Code of Ethics was one of the premiere names in electronic pop in Christian music throughout the 90's. Formerly on Forefront Records, Code of Ethics took a break from the industry after their 1999 Word Records release, Blaze, so vocalist Barry Blaze could lead worship at a church in Florida. But after a severe motorcycle accident, Blaze suffered serious hearing and vision loss that looked to impair his ability to make music ever again. God had other plans for the singer, and after a number of surgeries to restore some of his hearing and sight, and with a renewed passion for music, Barry Blaze has revived Code of Ethics from its slumber.
Code's return to music comes in the form of Lost In Egypt, an independently released album produced entirely by Blaze himself, something that Blaze hasn't done since the band's self-titled album in 1993. For Lost In Egypt, Code of Ethics takes a more classic approach to electronic music, capturing more of the feel of that 1993 release than any of the band's later projects. However, in some respects, it's the production values created by the pairing of Blaze with Tedd T. that made an album like the 1995 release, Arms Around The World, so memorable. That record was distinctly more symphonic, polished (but not overly), and diverse, despite being more accessible. But Lost In Egypt still captures much of the things that Code of Ethics fans knew and loved about them. And the way it begins is no exception.
Lost In Egypt opens with "Smile," a deliciously catchy pop anthem that merely tries to spread a little joy to the listener as the chorus states, "Don't let the voices pull you down / Joy like the morning comes around / Reach for the hope that shines above / Under the stars you'll find you're loved / So smile." If anything, "Smile" offers the most of what made Arms Around The World as strong as it was. With strings, a pulsing beat, and harmonies, it's Code of Ethics at its best. From here, Lost In Egypt explores 80s and early 90s influences, even going as far as to cover Depeche Mode's "People Are People," a band who greatly impacted Blaze's stylings. The title track is the edgiest song on the album, an industrial rock song about feeling like a slave to sin and the struggles in trying to be like Christ. "Beautiful Lamb" is the first of a few straight forward worship anthems. The song first appeared on Blaze's solo album released last year but is given the electronic treatment here. Not exactly your typical Code song or worship song, it's a nice, simple song of praise. "Were You There" channels some of the retro stylings of the self-titled album, utilizing a fast beat and electronic samples layered behind Blaze's deeper vocal delivery. "Somebody's Waiting" lyrically focuses on missions while the fast-paced techno of "Perfect" is another praise anthem. "Goodbye" picks up where "Were You There" left off musically and in mood, but Blaze sings the song's chorus (despite different lyrics) almost exacltly like the bridge from "Nothing Really Changes" on Arms Around The World, doubling as a bit of a nod to his past work. "Can't Live A Day" is a little bit like the ugly duckling of the album. While it hardly feels like anything else on the record, it's the kind of song that is likely to get lodged in your head on repeat with a chorus that proclaims, "And I can't live a day without You / Won't last a minute if I try / Can't live a day without You by my side," putting our thoughts in the right place as we reflect on our dependence on Christ. To close Lost In Egypt, Blaze resurrects Code's first number one single from 1993, "Something Real," giving it a new rendition for a new generation as it remains relevant even fifteen years later. And as a bonus, Blaze caps off the record with his first ever self-produced remix, "Lost In Egypt (Desert Sand Mix)," an electric guitar driven take-two of the title track. It's a fine mix, and good enough to make the idea of future remixes from Blaze a hopeful endeavor.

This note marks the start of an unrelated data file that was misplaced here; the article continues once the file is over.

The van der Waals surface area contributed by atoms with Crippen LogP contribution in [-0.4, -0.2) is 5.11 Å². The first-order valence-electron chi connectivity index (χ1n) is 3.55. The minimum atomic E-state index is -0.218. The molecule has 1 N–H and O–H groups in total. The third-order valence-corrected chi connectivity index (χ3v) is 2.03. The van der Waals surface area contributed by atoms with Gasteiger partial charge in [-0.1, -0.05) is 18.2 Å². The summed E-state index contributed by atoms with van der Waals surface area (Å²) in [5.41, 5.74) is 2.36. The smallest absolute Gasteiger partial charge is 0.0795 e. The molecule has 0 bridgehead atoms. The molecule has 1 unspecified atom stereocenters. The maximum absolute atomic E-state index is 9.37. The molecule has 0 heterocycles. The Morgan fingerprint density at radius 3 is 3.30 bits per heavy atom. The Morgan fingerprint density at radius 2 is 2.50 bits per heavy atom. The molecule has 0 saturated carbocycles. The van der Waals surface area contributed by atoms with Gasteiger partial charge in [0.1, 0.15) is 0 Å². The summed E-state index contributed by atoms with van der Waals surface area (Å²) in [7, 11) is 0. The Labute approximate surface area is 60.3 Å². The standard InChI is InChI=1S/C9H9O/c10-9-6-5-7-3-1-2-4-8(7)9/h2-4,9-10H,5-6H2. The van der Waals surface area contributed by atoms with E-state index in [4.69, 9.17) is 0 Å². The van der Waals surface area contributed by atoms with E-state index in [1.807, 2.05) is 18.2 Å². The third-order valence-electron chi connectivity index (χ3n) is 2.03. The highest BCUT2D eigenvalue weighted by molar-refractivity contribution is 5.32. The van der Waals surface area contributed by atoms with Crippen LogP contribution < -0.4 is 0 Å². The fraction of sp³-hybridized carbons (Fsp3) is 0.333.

In the end, Lost In Egypt is a welcomed return from Code Of Ethics. Probably the group's strongest release in thirteen years, this independent release, although rough around the edges (some of the beats are similar from track to track or feel too repetitive), is a great way to reintroduce Code Of Ethics. As Code gets back into the game and stretches their creative wings a bit, old fans and new ones alike can hope this won't be the last we'll hear from the group. Welcome back, Code of Ethics! You've been missed.- Review date: 9/10/08, written by John DiBiase
Record Label: Razzbarry Records / KOCH
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